Another barrier is access to quality equipment or gear. Quality gear is very important to ensure that youth have a good experience in the outdoors. It can make or break whether or not one grows to love it or hate it. I once led a hike and had a scout who wore boots that were too small for his feet. Most of the kids loved the experience. That particular kid, however, hated every minute because all he could think about was his discomfort. I felt terrible for him. I’ve also seen where young people have gone out in the woods with heavy equipment and struggled to carry their gear, or don't have decent rainwear, and it killed the experience for them. 

However, quality gear comes with a price. Sometimes, it’s hard for families to be able to afford quality gear, and, other times, it’s hard for the parents to justify paying so much for something they don’t have experience in or plan to do as a family.

Was this the first backpacking trip for any of the boys? Where’d you all go and how long were you out?

We did about eight miles on the Appalachian Trail in the Chattahoochee National Forest. Aside from my son, it was everyone else’s first backpacking trip. We were out for just one night. We did several day-hiking planning meetings for this trip. My son, the Senior Patrol Leader, taught the group about the 10 Essentials, how to pack their packs, how to dress and layer, and helped the patrols plan their meals.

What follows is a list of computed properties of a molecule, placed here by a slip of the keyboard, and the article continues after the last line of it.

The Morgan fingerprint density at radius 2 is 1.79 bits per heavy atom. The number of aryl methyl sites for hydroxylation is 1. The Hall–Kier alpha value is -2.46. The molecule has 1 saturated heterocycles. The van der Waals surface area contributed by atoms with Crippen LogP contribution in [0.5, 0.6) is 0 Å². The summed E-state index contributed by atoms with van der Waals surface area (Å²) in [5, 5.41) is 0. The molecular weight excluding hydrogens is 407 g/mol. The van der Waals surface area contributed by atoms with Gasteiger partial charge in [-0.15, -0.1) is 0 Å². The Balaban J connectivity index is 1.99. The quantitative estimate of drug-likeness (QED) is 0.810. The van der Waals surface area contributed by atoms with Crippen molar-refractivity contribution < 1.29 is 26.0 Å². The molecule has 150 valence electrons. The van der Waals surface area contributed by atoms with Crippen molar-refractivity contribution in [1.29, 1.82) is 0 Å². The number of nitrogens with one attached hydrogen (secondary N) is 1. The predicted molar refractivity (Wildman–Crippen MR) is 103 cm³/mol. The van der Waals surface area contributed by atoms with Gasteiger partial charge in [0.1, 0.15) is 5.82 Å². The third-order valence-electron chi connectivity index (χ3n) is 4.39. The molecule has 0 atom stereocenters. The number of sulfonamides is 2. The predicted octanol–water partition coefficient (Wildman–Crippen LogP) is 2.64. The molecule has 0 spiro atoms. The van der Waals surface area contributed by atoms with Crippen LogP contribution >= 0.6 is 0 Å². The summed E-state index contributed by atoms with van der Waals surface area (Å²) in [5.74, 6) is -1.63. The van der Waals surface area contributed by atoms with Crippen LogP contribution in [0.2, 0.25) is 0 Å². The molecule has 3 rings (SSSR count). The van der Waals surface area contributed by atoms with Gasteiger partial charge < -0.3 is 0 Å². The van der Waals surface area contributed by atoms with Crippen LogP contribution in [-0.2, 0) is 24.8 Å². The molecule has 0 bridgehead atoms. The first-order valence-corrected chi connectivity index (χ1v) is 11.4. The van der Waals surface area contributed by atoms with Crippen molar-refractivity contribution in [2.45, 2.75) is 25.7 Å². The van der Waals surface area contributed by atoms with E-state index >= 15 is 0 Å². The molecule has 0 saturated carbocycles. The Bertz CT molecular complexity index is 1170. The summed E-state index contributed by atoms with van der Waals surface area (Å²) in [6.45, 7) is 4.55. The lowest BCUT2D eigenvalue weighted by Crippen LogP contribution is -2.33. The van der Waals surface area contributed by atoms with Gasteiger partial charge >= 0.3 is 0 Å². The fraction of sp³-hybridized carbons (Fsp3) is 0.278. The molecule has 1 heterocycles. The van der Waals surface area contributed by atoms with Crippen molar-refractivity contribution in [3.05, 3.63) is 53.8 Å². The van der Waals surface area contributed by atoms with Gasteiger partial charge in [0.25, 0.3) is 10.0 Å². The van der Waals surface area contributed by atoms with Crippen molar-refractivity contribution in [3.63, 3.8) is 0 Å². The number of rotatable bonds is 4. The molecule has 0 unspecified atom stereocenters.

Since it was their first overnight trip, we only did one night. I wanted to push the mileage, but my son thought it would be better to keep the mileage low so the scouts could work on scout requirements like setting up tents, cooking, practicing “leave no trace” principles, and how to set up camp. 

What’s one of your favorite memories from this trip? 

When I think back on the trip, the scene that pops into my mind are those initial moments before we actually started the hike. We were all at the trailhead, and I watched the boys eagerly putting on their packs, checking one another’s fit. It was really special to know that I was part of something that was introducing these young men to something they had never done before. The anticipation and excitement was electric! It was awesome.

Did any Gossamer Gear products serve as your gear MVP during the adventure? If so, what about the product did you enjoy?

Absolutely!!! Some of the boys had their own packs that they wanted to bring. On our last gear check when we went through all of our gear and the Mariposa came on the scene, and the boys saw how much lighter it was, they left their packs at home and went with the Mariposa! And the same with The Twos. I think their minds were blown and thought it was so cool that the tents didn't use traditional tent poles, but rather used the light trekking poles they used while hiking!!

How can folks follow along with your work and help support what you’re doing?

We are a relatively new Troop, and are working on building our social media presence so that folks can follow what we do. In the meantime, if anyone has questions on what we’ve planned for the future or want to know how they can help, they should email me at: scoutmaster@troop1906.org